GOP confronts long-shot options for dealing with Moore

WASHINGTON — Senate Republicans are confronted with a limited, unappealing set of options in responding to Alabama GOP candidate Roy Moore, who is caught up in allegations of sexual misconduct.

For starters, the election in Alabama is already underway. Absentee ballots are being mailed in for the Dec. 12 contest, and Moore can’t be removed from the ballot, even if the Alabama Republican Party wanted to.

A victory by Democrat Doug Jones would narrow the margin of control in the GOP-controlled Senate to 51-49. That’s an outcome Republicans are anxious to avoid.

One way, albeit difficult, for Republicans to retain the seat would be to mount a successful write-in candidacy. Several Republican senators are urging Sen. Luther Strange, who lost to Moore in the GOP primary in September, to launch such an effort.

If Moore were to win, there’s no precedent in the Senate for refusing to seat him. But the Senate could immediately move to expel him, though the chamber hasn’t taken such a step since the Civil War.

Moore remains defiant and retains a base of supporters in staunchly conservative Alabama. He says allegations that he molested teenage girls during the 1970s when he was a prosecutor in his 30s are false and the product of a witch hunt.

The Senate’s options for dealing with Moore:

WRITE-IN

One option under consideration would be for Republicans in Alabama to abandon Moore and rally around a write-in candidate, perhaps Strange or even U.S. Attorney General Jeff Sessions, who held the seat until his confirmation earlier this year. Such a candidacy would be an uphill slog, particularly if Moore remains defiant and pulls a sizable vote from his impassioned base of evangelical supporters.

Even if Moore were to step aside his name would remain on the ballot — siphoning votes away from any write-in candidate — and potentially swinging the race to Jones.

EXPLUSION

Sen. Cory Gardner, chairman of the Senate GOP’s campaign committee, said on Monday that even if Moore were to win the election, the Senate might move to expel him. If that were to occur, GOP Gov. Kay Ivey would appoint another interim senator.

The U.S. Constitution says that both House and Senate have the power to “punish its members for disorderly behaviour, and, with the concurrence of two-thirds, expel a member.” The Senate has expelled 15 of its members, 14 of whom were supporters of the Confederacy, but hasn’t expelled anyone since 1862. More recently, members such as Bob Packwood, the Oregon Republican who faced charges of sexual misconduct and abuse of power, have resigned rather than face expulsion.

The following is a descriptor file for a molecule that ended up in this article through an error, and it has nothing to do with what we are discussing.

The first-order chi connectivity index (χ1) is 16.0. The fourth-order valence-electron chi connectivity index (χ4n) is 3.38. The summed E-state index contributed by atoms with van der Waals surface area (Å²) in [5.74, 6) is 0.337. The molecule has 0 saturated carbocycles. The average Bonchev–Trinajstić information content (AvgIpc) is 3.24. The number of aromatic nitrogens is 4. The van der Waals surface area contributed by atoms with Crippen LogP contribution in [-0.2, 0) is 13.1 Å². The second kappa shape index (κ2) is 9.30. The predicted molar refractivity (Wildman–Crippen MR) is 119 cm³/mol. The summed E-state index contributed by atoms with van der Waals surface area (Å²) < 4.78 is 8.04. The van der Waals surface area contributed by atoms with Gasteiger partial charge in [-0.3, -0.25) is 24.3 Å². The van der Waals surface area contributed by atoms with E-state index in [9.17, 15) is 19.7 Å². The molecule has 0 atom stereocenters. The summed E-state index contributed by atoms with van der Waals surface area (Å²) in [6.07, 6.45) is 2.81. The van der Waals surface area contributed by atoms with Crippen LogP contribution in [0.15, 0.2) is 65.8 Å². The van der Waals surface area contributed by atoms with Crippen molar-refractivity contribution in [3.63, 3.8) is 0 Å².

In theory, expulsion offers a long-shot path for establishment Republicans to reclaim the seat. But Moore would have to win the seat in the first place, and do so in the face of a write-in candidacy and opposition from state and national Republicans.

“It’s premature to talk about expelling someone who hasn’t been elected,” said No. 2 Senate Republican John Cornyn of Texas.

Just Posted

Rocky Mountain House man arrested for child pornography possession

A 30-year-old Rocky Mountain House man was arrested after allegedly having explicit… Continue reading

Break-in suspects sought

Coronation RCMP investigate

Advocate to correct TV Guide error

Accurate TV Guide to be available Saturday

Red Deer’s City Hall Park is taken over by a film crew Sunday

St. Albert filmmaker is shooting an independent feature

WATCH: Central Middle School students’ Christmas tree

A group of Central Middle School students are set to show off… Continue reading

Red Deer County firefighters to be recognized for Waterton help

RCMP brass will give formal recognition Monday

Ron James tries to lighten humanity’s load through humour

The comedian returns to Red Deer for shows Dec. 1 and 2

100+ Women Red Deer donate to Christmas Bureau

About $14,000 will help with Christmas hampers and toys

Semi collides with vehicle on Highway 2 north of Ponoka

Members of the Ponoka Integrated Traffic Unit dealt with a call on Highway 2 north of Ponoka

After 70 years, Red Deer veteran still remembers his traumatic war experience

Frank Krepps feels lucky to have survived the Second World War

Merritt Mountie charged with assault

Charges are in relation to an incident in May at the detachment, B.C. Prosecution Service said

Blackfalds RCMP arrest “armed and dangerous” man

A 38-year-old man, who police identified as armed and dangerous, was arrested… Continue reading

VIDEO: B.C.’s own hammock deer garners celebrity status

After getting tangled in a backyard hammock the deer in Prince Rupert has T-shirts, Facebook page

Most Read


Five-day delivery plus unlimited digital access for $185 for 260 issues (must live in delivery area to qualify) Unlimited Digital Access 99 cents for the first four weeks and then only $15 per month Five-day delivery plus unlimited digital access for $15 a month